At approximately 6:05 p.m. on Aug. 1, 2007, the unthinkable happened in Minneapolis, Minnesota. I had worked late that day in downtown Minneapolis and was heading to my car when the streets suddenly filled with fire engines, police cars and ambulances, sirens blaring, heading toward the Mississippi River. The lot I was parked in was about half a mile up from the river road; also next to a fire station. As I watched the vehicles head down toward the river, someone yelled out to a fireman at the station asking what happened. "The I-35W bridge just collapsed!" he shouted back.
Those of us in the parking lot waiting to leave stared in shock toward the Mississippi River, each of us picturing in our minds the horror that just took place during the rush-hour traffic that was traveling across the bridge -- a bridge we had all crossed many times ourselves. Once I got home, I sat in front of my TV, mesmerized by the vision of the now-crumbled bridge, littered with cars, some dangling precariously over the Mississippi River, that had swallowed the main part of the bridge. I simply could not believe what I was seeing or even fathom in my head that this was real.
About an hour after the collapse, as the rescue continued, my cell phone started beeping and I saw that I had about a dozen messages, some of them duplicates of the same number. From the minute the bridge collapsed and during the early stages, cellular phone service in the city was jammed with frantic calls to 911 and relatives and friends looking for loved ones who they thought may be on the bridge. While I did not cross the I-35W bridge to get home from work, friends of mine from out of state and my children who lived out of state were frantically calling to be sure I had not been driving on it that night for other reasons.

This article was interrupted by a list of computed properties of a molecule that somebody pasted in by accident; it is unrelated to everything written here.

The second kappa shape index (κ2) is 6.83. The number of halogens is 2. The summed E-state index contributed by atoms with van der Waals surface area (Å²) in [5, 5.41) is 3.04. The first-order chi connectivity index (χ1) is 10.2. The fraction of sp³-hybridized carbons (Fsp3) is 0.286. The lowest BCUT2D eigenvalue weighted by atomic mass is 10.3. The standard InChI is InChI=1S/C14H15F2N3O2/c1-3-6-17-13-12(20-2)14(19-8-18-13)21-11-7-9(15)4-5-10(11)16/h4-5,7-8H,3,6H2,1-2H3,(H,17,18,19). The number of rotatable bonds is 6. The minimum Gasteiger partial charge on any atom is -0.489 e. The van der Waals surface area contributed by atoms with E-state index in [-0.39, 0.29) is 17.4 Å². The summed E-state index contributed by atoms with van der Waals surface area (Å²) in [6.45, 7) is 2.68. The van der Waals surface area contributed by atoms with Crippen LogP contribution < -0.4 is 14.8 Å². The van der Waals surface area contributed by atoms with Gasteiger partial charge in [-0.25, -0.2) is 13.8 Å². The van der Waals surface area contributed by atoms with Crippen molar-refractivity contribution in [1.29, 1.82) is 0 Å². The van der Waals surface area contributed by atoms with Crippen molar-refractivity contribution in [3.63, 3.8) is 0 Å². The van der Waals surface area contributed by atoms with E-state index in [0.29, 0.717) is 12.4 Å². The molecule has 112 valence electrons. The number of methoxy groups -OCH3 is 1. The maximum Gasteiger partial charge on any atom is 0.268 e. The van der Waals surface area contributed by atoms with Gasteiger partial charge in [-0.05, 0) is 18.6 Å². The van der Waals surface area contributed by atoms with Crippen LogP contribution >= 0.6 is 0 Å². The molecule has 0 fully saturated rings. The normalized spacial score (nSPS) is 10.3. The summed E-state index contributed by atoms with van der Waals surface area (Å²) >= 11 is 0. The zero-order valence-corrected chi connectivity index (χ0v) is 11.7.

The next day, I walked down to the Stone Arch Bridge, which is located upriver from where the collapse had taken place. There were reporters from national news organizations all over the area along with people like me to see the collapse in person, maybe to be able to believe it really happened. When I turned my head to focus on the scene downriver, I let out an audible gasp, and then I began to cry. It was horrifying to see the destruction caused by the collapse. Sadly, 13 people lost their lives that night, 145 people were injured and countless more people's lives change forever.
WHAT CAUSED THE BRIDGE TO COLLAPSE?
A bridge is rated on a scale of 100 to 0. A score below 80 indicates that some extensive repair work may be needed, while a score of 50 or less shows that replacement may be in order. The I-35W bridge was rated at 50 in 2005 by federal inspectors. But while the bridge was rated "structurally deficient," it was deemed to have met "minimum tolerable limits to be left in place as it is," according to National Bridge Inventory inspection data. Still, a steel reinforcement project was planned for the bridge in December 2006.
However, according to various media reports, the project was canceled in January 2007 in favor of "periodic safety inspections" after engineers realized that drilling for the retrofitting would likely weaken the bridge. Weeks after the Aug. 1 collapse, internal MnDOT documents were released in the media noting that bridge officials talked about the possibility of the bridge collapsing and were worried that they might have to condemn it.
After a near-six-month painstaking investigation was performed by the National Transportation Safety Board, it was determined that a design flaw was the likely cause of the collapse, noting that a "too-thin gusset plate" ripped along a line of rivets, placing additional weight on the bridge, "thus contributing to the catastrophic failure."
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At the time of the collapse, there was actually another heavily used metro area Mississippi River crossing that scored worse than the I-35W bridge. That was the Lafayette Bridge, one of the longest Mississippi River bridges located in Saint Paul, Minnesota. The main river span of that bridge had been deemed "fracture critical."